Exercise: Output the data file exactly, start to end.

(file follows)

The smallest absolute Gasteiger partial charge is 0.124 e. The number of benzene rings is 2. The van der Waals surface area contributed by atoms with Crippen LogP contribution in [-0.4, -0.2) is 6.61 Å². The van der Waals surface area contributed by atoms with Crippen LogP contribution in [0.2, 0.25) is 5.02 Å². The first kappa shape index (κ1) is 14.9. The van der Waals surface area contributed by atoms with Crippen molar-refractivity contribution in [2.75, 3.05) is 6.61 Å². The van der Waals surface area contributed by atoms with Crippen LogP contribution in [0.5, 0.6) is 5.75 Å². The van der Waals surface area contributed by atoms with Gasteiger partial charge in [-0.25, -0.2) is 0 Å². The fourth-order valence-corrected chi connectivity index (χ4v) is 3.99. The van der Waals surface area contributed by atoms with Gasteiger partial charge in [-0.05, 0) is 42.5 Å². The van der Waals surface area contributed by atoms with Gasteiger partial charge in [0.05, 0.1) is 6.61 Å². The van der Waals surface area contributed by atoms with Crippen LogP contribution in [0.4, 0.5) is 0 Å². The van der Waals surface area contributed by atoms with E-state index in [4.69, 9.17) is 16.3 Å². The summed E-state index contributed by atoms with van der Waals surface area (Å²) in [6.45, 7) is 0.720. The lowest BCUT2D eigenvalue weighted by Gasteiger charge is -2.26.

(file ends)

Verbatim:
The smallest absolute Gasteiger partial charge is 0.124 e. The number of benzene rings is 2. The van der Waals surface area contributed by atoms with Crippen LogP contribution in [-0.4, -0.2) is 6.61 Å². The van der Waals surface area contributed by atoms with Crippen LogP contribution in [0.2, 0.25) is 5.02 Å². The first kappa shape index (κ1) is 14.9. The van der Waals surface area contributed by atoms with Crippen molar-refractivity contribution in [2.75, 3.05) is 6.61 Å². The van der Waals surface area contributed by atoms with Crippen LogP contribution in [0.5, 0.6) is 5.75 Å². The van der Waals surface area contributed by atoms with Gasteiger partial charge in [-0.25, -0.2) is 0 Å². The fourth-order valence-corrected chi connectivity index (χ4v) is 3.99. The van der Waals surface area contributed by atoms with Gasteiger partial charge in [-0.05, 0) is 42.5 Å². The van der Waals surface area contributed by atoms with Gasteiger partial charge in [0.05, 0.1) is 6.61 Å². The van der Waals surface area contributed by atoms with Crippen LogP contribution in [0.4, 0.5) is 0 Å². The van der Waals surface area contributed by atoms with E-state index in [4.69, 9.17) is 16.3 Å². The summed E-state index contributed by atoms with van der Waals surface area (Å²) in [6.45, 7) is 0.720. The lowest BCUT2D eigenvalue weighted by Gasteiger charge is -2.26.